By Mark Wolf
Given all that transpired in the 2016 election, it seems altogether fitting that election guru Merle King used a quote from the Russian novelist Leo Tolstoy's "Anna Karenina:" “All happy families are alike; each unhappy family is unhappy in its own way.”
"Every unhappy election is unhappy in a different way," King, executive director of the Center for Election Systems at Kennesaw State Univiersity, told a Tuesday session on cybersecurity for elections at the NCSL Capitol Forum. He cited 2000's ballot design (hanging chads), the voting lines in 2012, "and this election characterized by concerns over cybersecurity."
Security questions aren't new, King said, but "the scope of concerns is larger than what we've seen in the past: the volume and the noise was louder and more strident and the persistence of the concerns."
Despite what you might have read on Facebook, voting maches are NOT connected to the internet.
"It surprises me how much of the public and even elected officials can't recall that fact," said California Secretary of State Alex Padilla, adding that if he had a nickel for every cybersecurity question he fielded this year, he could balance the budget.
However, King told the session, lots of election-related systems ARE connected to the internet including the Department of Motor Vehicles, voter registration systems, ballot tracking, ballot marking systems, e-poll books, absentee applications, auditing systems and more.
"These are systems we have to be concerned with," said King. "We don't own the DMV but it feeds into the registration system."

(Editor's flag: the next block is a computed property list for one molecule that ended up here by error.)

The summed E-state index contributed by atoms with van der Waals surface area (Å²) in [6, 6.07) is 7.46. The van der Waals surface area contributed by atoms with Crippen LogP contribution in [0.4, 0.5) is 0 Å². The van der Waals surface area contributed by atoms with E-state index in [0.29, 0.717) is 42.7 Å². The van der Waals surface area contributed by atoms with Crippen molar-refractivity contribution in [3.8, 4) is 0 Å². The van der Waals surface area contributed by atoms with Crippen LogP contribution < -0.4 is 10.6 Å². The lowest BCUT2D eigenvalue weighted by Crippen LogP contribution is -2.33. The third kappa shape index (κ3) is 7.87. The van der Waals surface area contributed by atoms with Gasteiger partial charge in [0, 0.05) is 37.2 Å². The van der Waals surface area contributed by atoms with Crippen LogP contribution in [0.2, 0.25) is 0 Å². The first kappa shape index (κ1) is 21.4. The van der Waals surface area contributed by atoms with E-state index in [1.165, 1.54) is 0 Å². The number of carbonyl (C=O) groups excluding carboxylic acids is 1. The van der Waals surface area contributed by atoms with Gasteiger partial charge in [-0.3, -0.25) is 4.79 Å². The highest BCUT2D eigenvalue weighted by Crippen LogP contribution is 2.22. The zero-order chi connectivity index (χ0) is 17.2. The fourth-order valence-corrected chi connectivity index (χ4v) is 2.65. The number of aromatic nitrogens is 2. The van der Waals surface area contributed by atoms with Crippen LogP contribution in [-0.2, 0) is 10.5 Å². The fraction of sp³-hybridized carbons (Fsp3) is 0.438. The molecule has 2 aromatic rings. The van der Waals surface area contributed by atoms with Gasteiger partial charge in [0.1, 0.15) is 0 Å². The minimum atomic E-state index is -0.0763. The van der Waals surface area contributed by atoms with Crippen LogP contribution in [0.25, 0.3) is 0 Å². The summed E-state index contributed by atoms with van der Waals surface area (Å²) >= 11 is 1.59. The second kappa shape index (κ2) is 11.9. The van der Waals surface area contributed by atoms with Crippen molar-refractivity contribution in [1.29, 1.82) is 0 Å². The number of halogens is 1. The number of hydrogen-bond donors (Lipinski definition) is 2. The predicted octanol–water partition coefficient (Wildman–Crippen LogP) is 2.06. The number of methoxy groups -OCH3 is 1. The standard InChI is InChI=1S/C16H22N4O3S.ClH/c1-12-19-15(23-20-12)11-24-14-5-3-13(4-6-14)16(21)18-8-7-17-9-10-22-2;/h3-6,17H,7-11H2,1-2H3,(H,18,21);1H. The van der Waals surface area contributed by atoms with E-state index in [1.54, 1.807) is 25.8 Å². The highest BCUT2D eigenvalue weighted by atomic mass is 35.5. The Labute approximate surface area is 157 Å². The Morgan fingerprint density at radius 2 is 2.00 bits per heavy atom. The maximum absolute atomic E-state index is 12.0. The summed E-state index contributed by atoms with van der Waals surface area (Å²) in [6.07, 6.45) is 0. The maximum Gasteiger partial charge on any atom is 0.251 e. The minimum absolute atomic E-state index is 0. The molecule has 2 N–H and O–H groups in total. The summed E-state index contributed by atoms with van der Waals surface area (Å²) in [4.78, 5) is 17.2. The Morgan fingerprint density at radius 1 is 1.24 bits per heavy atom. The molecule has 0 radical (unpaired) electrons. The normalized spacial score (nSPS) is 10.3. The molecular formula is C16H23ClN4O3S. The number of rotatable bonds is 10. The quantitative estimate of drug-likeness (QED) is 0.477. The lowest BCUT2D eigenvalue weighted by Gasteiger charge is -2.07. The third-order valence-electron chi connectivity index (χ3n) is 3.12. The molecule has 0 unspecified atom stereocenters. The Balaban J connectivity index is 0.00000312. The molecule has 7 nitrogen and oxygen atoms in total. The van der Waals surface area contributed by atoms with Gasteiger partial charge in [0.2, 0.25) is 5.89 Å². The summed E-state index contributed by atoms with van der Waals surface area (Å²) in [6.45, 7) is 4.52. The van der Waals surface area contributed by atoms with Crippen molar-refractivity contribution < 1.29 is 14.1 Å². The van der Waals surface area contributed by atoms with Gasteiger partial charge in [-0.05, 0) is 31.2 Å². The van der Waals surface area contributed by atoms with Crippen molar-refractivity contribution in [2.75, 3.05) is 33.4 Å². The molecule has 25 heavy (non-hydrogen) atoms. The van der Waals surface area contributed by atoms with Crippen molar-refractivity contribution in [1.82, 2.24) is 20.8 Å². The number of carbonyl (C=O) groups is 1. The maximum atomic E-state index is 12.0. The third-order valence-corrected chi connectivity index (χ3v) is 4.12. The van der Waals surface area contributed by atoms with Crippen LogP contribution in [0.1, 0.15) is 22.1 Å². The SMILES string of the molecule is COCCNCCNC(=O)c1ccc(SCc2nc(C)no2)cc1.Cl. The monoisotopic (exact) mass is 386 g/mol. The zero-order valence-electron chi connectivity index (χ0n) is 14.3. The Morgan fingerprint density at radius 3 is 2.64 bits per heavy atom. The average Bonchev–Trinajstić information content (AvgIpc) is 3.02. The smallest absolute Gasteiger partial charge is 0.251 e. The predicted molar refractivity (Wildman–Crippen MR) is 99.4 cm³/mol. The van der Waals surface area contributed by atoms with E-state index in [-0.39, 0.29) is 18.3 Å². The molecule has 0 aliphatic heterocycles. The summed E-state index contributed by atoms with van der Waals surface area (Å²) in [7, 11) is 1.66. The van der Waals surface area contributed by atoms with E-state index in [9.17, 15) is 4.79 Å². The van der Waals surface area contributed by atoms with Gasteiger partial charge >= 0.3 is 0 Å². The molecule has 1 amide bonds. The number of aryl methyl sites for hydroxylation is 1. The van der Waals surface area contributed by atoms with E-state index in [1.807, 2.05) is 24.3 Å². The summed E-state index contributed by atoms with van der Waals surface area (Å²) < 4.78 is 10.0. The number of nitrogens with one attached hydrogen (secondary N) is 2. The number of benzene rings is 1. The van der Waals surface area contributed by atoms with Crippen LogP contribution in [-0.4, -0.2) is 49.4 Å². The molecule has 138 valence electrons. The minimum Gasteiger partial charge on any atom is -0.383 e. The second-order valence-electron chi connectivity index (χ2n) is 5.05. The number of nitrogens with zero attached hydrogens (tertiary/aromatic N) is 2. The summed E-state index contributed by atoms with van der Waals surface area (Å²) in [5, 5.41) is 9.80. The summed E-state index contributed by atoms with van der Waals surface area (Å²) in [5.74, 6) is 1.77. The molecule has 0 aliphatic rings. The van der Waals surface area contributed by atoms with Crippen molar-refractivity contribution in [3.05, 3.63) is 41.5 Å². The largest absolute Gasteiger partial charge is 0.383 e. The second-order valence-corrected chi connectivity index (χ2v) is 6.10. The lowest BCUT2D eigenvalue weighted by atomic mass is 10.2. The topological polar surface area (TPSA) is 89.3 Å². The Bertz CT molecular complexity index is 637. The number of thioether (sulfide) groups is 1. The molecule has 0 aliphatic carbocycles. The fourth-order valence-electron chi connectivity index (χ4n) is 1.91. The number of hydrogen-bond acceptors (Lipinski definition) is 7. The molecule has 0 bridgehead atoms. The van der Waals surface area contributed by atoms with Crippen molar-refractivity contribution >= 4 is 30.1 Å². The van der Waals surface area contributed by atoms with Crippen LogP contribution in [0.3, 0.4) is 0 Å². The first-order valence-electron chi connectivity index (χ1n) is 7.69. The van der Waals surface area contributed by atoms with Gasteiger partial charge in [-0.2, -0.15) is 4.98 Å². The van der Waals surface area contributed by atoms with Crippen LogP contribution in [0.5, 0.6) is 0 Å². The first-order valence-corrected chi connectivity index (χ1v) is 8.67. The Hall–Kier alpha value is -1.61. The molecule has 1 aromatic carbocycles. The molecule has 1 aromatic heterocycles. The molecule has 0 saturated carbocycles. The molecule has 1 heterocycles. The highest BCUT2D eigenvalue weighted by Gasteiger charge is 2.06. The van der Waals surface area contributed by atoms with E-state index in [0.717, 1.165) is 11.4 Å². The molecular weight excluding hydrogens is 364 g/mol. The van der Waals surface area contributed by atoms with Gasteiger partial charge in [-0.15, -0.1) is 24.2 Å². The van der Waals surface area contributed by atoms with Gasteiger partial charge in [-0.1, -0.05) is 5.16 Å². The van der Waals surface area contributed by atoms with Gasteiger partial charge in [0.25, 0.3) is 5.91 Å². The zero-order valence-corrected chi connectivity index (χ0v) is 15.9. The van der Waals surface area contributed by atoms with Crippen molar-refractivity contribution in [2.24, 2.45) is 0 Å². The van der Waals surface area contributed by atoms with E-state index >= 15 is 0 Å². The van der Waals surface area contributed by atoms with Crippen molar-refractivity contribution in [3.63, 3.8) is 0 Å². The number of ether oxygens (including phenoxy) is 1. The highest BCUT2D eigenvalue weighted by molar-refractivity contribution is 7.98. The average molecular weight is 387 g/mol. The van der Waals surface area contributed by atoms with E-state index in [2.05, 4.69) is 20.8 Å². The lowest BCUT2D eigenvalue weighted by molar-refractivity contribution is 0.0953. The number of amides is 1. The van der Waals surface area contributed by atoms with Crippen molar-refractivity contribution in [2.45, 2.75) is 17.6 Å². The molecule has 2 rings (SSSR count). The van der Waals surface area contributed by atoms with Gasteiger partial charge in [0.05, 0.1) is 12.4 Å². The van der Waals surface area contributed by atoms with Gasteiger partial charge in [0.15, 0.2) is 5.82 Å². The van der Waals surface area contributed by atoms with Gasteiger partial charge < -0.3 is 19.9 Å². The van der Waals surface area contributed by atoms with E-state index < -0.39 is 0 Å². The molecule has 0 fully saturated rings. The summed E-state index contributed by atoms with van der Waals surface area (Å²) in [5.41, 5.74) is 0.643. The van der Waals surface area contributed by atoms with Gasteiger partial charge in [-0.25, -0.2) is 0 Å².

King said security and cybersecurity will soon be part of the job description for elections jobs, that vendors must take a leadership role in articulating security systems and explaining to the public why they are secure and the FBI and other entities have to do a better job of explaining what they are bringing to the party when they get involved in elections.
Matt Masterson, vice-chairman of the U.S. Election Assistance Commission, said the EAC was going to have a heavy focus on helping states and counties with aging voting systems, but that aging voting equipment doesn't challenge security any more or less than new ones, "it just brings into play different security challenges. The key is constant evaluation of threats. As yu look at new systems, don't think 'new' equals 'more security.'
King said there was "an advantage of running a mature voting system in that as mitigations come down, every time you change technology yoj're on the steep part of the learning curve."
More players are joining the election game.
"Governors started to realize that with the DMV, we have a role in this," said Masterson.
Internet commerce and voting are very different transactions.
"If there's a problem with my credit card bill I can work it out with my bank," said Padilla. "It's frustrating but it can be fixed. If you're doing elections online and here's a problem, how do you go back?"
No one believed internet voting was anywhere near the horizon, but Masterson said election officials have to consider the changing electorate.
"As you all look toward the future, we've already seen from voters a desire to interact with the process in the way they live their lives.I'm not saying that's internet voting but the challenge for election officials is to meet that demand while still providing a secure and accurate and successful process. Security, accuracy and accessibility are all means to an end to having a process that has integrity, that we can trust the results. What you see election officials attempting to do as they look to modernize whether it is e-poll books, online voter registration, new voter lookup tools, greater exchange of data with the DMV, those are all ways to better serve voters.
"The demand on election officials and therefore the questions that are going to come to state legislators is 'What are you doing to make this process more available to me while still mainting the integrity of the process.' "
Mark Wolf is editor of the NCSL Blog.